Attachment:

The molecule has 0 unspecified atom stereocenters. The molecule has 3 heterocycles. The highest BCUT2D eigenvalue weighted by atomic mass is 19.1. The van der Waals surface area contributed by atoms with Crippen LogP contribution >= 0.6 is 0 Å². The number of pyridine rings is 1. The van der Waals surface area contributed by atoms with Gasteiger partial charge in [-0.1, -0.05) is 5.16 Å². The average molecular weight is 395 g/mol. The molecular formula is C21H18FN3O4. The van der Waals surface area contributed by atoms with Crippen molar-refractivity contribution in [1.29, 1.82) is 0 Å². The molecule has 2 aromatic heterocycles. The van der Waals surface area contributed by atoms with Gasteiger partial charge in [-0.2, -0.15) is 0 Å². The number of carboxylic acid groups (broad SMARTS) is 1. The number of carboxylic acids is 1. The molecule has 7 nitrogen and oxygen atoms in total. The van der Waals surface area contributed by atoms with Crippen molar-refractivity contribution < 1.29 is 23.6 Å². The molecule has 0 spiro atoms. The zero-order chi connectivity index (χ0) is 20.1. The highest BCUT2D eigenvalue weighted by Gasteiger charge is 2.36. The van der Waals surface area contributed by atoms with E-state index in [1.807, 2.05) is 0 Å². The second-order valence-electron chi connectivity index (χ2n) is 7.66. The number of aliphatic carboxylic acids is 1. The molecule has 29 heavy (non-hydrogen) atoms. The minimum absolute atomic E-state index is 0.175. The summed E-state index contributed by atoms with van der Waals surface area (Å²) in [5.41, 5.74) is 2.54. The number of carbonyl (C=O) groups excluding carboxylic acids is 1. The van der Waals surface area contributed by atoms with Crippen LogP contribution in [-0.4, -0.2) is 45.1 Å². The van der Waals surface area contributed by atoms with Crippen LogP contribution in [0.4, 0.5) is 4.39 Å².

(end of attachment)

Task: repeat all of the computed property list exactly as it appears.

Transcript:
The molecule has 0 unspecified atom stereocenters. The molecule has 3 heterocycles. The highest BCUT2D eigenvalue weighted by atomic mass is 19.1. The van der Waals surface area contributed by atoms with Crippen LogP contribution >= 0.6 is 0 Å². The number of pyridine rings is 1. The van der Waals surface area contributed by atoms with Gasteiger partial charge in [-0.1, -0.05) is 5.16 Å². The average molecular weight is 395 g/mol. The molecular formula is C21H18FN3O4. The van der Waals surface area contributed by atoms with Crippen molar-refractivity contribution in [1.29, 1.82) is 0 Å². The molecule has 2 aromatic heterocycles. The van der Waals surface area contributed by atoms with Gasteiger partial charge in [-0.2, -0.15) is 0 Å². The number of carboxylic acid groups (broad SMARTS) is 1. The number of carboxylic acids is 1. The molecule has 7 nitrogen and oxygen atoms in total. The van der Waals surface area contributed by atoms with Crippen molar-refractivity contribution < 1.29 is 23.6 Å². The molecule has 0 spiro atoms. The zero-order chi connectivity index (χ0) is 20.1. The highest BCUT2D eigenvalue weighted by Gasteiger charge is 2.36. The van der Waals surface area contributed by atoms with E-state index in [1.807, 2.05) is 0 Å². The second-order valence-electron chi connectivity index (χ2n) is 7.66. The number of aliphatic carboxylic acids is 1. The molecule has 29 heavy (non-hydrogen) atoms. The minimum absolute atomic E-state index is 0.175. The summed E-state index contributed by atoms with van der Waals surface area (Å²) in [5.41, 5.74) is 2.54. The number of carbonyl (C=O) groups excluding carboxylic acids is 1. The van der Waals surface area contributed by atoms with Crippen LogP contribution in [-0.4, -0.2) is 45.1 Å². The van der Waals surface area contributed by atoms with Crippen LogP contribution in [0.4, 0.5) is 4.39 Å².